# MLX Quickstart

These are my notes on the MLX quick start guide and usage notes. It's a work in progress. Ultimately, I'm interested in learning what MLX will let me do with LLMs on my laptop. I might write something more substantial on that topic in the future. For now, you're probably better off consulting the docs yourself than looking at my notes on them.

## What is MLX?

MLX is an array framework from Apple ML Research. Its API follows NumPy. It has higher-level packages that follow PyTorch's API for building more complex models modularly. It features:

- composable function transformations
- lazy computation
- dynamic computational graph construction
**unified memory**model. Arrays live in shared memory, and operations on MLX arrays can be performed on CPU or GPU without the need to transfer data.

## Quickstart Guide

First, install with `pip install mlx`

or `conda install -c conda-forge mlx`

.

Next, we'll work through the basic features, as shown in the quickstart guide linked above.

### Basics

import mlx.core as mx a = mx.array([1,2,3,4]) a.dtype

mlx.core.int32

Operations are lazy.

b = mx.array([1.0, 2.0, 3.0, 4.0]) c = a+b

c is not computed until it is explicity called or until we use `eval`

. See Lazy Evaluation in More Detail.

```
mx.eval(c)
c
```

array([2, 4, 6, 8], dtype=float32)

MLX has `grad`

like PyTorch.

x = mx.array(0.0) mx.sin(x) mx.grad(mx.sin)(x)

array(1, dtype=float32)

### Lazy Evaluation in More Detail

When you perform an operation:

- No computation happens
- A compute graph is recorded
- Computation happens once an
`eval()`

is performed.

PyTorch uses eager evaluation. Tensorflow uses lazy evaluation. Jax uses lazy eval. Jax and TF have different approaches to when they evaluate. TF/Jax graphs are compiled while MLX graphs are built dynamically.

One LLM-relevant use case: initializing model weights. You might initialize a model with `model = Model()`

. The actual weight loading won't happen until you perform an `eval()`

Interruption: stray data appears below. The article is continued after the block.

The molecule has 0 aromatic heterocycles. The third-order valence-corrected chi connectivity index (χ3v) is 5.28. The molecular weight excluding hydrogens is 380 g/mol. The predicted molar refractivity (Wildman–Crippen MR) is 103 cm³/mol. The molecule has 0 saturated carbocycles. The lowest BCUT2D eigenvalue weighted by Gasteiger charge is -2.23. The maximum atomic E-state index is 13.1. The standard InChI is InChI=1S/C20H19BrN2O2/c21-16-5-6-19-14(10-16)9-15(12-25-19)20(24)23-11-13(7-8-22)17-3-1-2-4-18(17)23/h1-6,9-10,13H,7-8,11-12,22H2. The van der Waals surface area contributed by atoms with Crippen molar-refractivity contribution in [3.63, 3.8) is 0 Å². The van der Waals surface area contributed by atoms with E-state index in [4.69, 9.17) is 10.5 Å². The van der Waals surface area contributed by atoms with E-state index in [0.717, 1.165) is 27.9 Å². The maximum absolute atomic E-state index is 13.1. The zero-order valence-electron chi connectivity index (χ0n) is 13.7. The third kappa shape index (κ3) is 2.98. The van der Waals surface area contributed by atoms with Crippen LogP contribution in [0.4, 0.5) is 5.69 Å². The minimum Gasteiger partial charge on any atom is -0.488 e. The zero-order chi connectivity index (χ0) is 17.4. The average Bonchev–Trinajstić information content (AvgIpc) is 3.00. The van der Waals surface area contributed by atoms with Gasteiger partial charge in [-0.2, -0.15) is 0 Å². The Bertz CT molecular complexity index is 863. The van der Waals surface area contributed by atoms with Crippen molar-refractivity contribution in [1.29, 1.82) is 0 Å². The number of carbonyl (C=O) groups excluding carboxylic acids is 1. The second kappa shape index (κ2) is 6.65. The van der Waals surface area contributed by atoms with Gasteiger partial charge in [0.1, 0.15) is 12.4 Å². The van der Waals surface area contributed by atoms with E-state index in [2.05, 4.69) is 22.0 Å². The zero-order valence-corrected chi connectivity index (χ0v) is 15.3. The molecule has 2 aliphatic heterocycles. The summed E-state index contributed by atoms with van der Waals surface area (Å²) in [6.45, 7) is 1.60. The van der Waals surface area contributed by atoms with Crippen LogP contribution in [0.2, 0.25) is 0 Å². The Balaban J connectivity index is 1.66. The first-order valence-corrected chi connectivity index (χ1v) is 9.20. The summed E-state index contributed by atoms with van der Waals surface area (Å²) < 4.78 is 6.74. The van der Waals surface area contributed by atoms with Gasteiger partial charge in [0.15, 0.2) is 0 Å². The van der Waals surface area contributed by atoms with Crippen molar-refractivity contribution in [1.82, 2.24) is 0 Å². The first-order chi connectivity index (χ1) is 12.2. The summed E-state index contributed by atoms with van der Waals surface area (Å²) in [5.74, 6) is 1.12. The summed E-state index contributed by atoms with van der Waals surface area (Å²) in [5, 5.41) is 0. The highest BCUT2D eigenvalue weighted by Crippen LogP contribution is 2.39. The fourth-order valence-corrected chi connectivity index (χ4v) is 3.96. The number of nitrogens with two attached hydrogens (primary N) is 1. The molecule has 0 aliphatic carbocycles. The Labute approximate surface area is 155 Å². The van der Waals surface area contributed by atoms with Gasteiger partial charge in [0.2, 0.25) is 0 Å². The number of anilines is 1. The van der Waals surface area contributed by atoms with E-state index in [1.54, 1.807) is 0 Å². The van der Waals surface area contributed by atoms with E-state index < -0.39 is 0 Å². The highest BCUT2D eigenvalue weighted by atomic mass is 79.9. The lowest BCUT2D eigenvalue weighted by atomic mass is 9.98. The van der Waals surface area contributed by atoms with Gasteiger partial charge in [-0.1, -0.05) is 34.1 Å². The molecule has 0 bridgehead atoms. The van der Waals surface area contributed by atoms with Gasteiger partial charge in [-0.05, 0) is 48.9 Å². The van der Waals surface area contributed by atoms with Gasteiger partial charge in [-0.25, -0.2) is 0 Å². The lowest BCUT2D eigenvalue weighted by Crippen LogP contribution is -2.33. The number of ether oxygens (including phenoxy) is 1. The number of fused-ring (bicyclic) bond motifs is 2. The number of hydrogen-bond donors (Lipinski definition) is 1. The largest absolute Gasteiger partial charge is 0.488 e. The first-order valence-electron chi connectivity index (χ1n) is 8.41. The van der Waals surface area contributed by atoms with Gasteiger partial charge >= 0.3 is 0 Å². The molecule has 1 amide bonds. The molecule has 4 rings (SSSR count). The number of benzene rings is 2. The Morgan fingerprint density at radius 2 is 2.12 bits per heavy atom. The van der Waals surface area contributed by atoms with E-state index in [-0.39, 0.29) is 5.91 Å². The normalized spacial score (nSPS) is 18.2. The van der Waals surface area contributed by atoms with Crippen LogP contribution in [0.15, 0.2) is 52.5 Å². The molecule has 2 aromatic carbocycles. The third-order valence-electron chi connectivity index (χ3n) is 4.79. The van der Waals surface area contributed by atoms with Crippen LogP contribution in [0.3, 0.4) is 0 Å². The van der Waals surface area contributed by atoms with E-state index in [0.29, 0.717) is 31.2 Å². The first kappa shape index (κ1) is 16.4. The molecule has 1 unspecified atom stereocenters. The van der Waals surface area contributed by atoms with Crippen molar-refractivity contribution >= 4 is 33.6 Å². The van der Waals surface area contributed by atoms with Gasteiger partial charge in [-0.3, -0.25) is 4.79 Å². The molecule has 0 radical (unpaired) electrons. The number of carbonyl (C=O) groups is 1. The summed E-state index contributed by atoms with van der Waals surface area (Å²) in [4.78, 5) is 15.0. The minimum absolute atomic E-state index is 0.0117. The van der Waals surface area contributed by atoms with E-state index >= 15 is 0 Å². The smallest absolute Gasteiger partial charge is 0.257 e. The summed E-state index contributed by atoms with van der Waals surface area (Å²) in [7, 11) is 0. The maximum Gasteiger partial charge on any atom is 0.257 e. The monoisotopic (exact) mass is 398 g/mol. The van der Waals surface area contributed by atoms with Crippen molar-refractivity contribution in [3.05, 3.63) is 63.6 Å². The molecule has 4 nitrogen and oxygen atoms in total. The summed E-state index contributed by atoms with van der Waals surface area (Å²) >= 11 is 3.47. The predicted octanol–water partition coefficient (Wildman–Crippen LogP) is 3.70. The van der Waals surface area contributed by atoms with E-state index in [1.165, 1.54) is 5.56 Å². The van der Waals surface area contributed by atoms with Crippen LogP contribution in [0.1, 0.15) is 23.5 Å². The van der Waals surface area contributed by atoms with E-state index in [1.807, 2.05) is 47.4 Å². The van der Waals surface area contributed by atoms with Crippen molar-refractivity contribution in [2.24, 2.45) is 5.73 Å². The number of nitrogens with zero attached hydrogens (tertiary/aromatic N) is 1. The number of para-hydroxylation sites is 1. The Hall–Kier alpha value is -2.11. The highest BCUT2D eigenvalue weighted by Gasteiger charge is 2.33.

. Useful if you e.g. subsequently update the model with `float16`

weights. You don't take the memory hit that you'd get with eager execution, loading the float32 weights.

It enables this pattern:

model = Model() # no memory used yet model.load_weights("weights_fp16.safetensors")

#### When to evaluate

It's a tradeoff between:

- letting graphs get too large
- not batching enough to do useful work

There's a lot of flexibility.

Luckily, a wide range of compute graph sizes work pretty well with MLX: anything from a few tens of operations to many thousands of operations per evaluation should be okay.

Example of a good pattern for a training loop:

for batch in dataset: # Nothing has been evaluated yet loss, grad = value_and_grad_fn(model, batch) # Still nothing has been evaluated optimizer.update(model, grad) # Evaluate the loss and the new parameters which will # run the full gradient computation and optimizer update mx.eval(loss, model.parameters())

Note: whenever you print an array or convert it to a numpy array, it is evaluated. Saving arrays will also evaluate them.

Using arrays for control flow will trigger an eval.

def fun(x): h, y = first_layer(x) if y > 0: # An evaluation is done here! z = second_layer_a(h) else: z = second_layer_b(h) return z

### Unified Memory

You do not need to specify the location of an MLX array in memory. CPU and GPU share memory.

Instead of moving arrays to devices, you specify the device when you run an operation.

a = mx.random.normal((100,)) b = mx.random.normal((100,))

None

```
mx.add(a, b, stream=mx.cpu)
```

array([-0.999945, -0.255963, 1.04271, ..., 1.08311, -0.993303, -1.48334], dtype=float32)

```
mx.add(a, b, stream=mx.gpu)
```

array([-0.999945, -0.255963, 1.04271, ..., 1.08311, -0.993303, -1.48334], dtype=float32)

The MLX scheduler will manage dependencies to avoid race conditions. In other words, this is fine.